Cotton says he will not oppose electoral vote count

Cruz says Supreme Court ‘better forum’ for voter fraud concerns amid his election objection push

Sen. Ted Cruz, R-Texas, tells Maria Bartiromo on ‘Sunday Morning Futures’ he wants an ‘emergency 10-day audit of the results by an electoral commission.’

Sen. Tom Cotton, who is seen as a rising star in the Republican Party and a major ally for President Trump, said he will not oppose the counting of certified electoral votes during a joint session of Congress later this week to confirm Joe Biden's election victory.

At least a dozen Republican senators are expected to challenge Biden’s victory. Sen. Josh Hawley, R-Mo., was the first Republican to announce plans to object to the certification. He said last week that he cannot vote to certify without "raising the fact that some states, particularly Pennsylvania, failed to follow their own state election laws."

Sen. Ted Cruz, R-Texas, said he will lead an objection unless there is an emergency 10-day audit of the results by an electoral commission.

The objections will force votes in both the House and Senate, but none are expected to prevail.

Cotton said in the statement that he will "not oppose the counting of certified electoral votes on January 6." He said that objecting to the votes will not give Trump a second term and will only "embolden those Democrats who want to erode further our system of constitutional government."

Cotton joined Republican Sens. Ben Sasse, Roy Blunt and Mitt Romney, who have spoken out against the decision to challenge. The Wall Street Journal, citing an unnamed source, reported that Senate Majority Leader Mitch McConnell has been telling colleagues that it was a bad idea to object to the results.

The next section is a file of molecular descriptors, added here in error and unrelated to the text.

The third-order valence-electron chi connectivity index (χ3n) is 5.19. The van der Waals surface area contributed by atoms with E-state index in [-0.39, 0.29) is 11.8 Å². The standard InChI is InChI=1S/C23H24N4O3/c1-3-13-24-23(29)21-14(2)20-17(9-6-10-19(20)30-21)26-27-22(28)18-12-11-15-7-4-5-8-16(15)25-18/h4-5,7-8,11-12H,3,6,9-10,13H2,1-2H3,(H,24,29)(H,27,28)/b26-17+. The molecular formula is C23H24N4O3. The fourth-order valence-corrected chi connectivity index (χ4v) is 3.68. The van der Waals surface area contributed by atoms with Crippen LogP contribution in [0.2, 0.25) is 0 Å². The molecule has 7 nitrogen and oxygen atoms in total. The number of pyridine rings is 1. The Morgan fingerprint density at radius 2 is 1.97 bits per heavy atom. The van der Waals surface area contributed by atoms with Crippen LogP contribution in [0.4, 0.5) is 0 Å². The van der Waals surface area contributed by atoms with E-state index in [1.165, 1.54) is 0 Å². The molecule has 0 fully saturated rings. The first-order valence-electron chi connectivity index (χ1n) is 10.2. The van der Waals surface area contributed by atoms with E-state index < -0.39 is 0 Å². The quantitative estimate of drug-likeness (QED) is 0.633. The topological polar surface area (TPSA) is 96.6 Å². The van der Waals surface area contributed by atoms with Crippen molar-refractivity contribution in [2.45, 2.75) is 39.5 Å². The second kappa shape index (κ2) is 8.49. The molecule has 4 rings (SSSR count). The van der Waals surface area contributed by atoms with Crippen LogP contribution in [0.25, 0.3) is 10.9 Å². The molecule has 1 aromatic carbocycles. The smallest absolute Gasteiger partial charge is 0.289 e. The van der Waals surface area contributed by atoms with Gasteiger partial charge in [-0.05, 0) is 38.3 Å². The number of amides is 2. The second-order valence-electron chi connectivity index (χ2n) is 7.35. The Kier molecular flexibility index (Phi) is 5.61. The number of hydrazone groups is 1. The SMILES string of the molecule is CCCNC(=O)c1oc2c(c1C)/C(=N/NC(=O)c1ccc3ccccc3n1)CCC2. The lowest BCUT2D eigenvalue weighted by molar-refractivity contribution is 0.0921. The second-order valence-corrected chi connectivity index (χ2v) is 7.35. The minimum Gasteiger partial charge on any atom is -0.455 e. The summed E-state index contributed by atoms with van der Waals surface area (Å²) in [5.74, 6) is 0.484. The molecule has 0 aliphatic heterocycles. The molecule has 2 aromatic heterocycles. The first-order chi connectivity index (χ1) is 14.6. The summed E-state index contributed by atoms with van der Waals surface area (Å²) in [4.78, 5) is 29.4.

McConnell said from the Senate floor in mid-December, "Our country has, officially, a president-elect and a vice-president-elect. I want to congratulate President-elect Joe Biden. The president-elect is no stranger to the Senate. He's devoted himself to public service for many years."

Cotton’s announcement was seen by some Trump supporters on Twitter as an outright betrayal. Dan Whitfield, an Independent candidate for Senate from Arkansas, tweeted, "Cotton is only worried about his own presidential race in 2024."

The Arkansas Times called Cotton a "staunch Trump defender."

Cotton’s statement said that he is concerned about "irregularities in the presidential election" and—like many Arkansans "disappointed with the election results."But he said the "Founders entrusted our elections chiefly to the states—not Congress." He also said that any adjudication should be fought in court, "not Congress."

Cruz told Fox News’ "Sunday Morning Futures" that the Supreme Court would be a "better forum" to vet election fraud concerns, but the court did not take the cases. He said in an earlier statement that voter fraud has "posed a persistent challenge in our elections." But "by any measure, the allegations of fraud and irregularities in the 2020 election exceed any in our lifetimes." 


Sen. Lindsey Graham, another top Trump ally, said in a statement Sunday that Cruz has a "high bar" to show there was evidence of problems with the election. The South Carolina senator also said Cruz’s proposal has "zero chance of becoming reality."

Fox News' Evie Fordham and The Associated Press contributed to this report 

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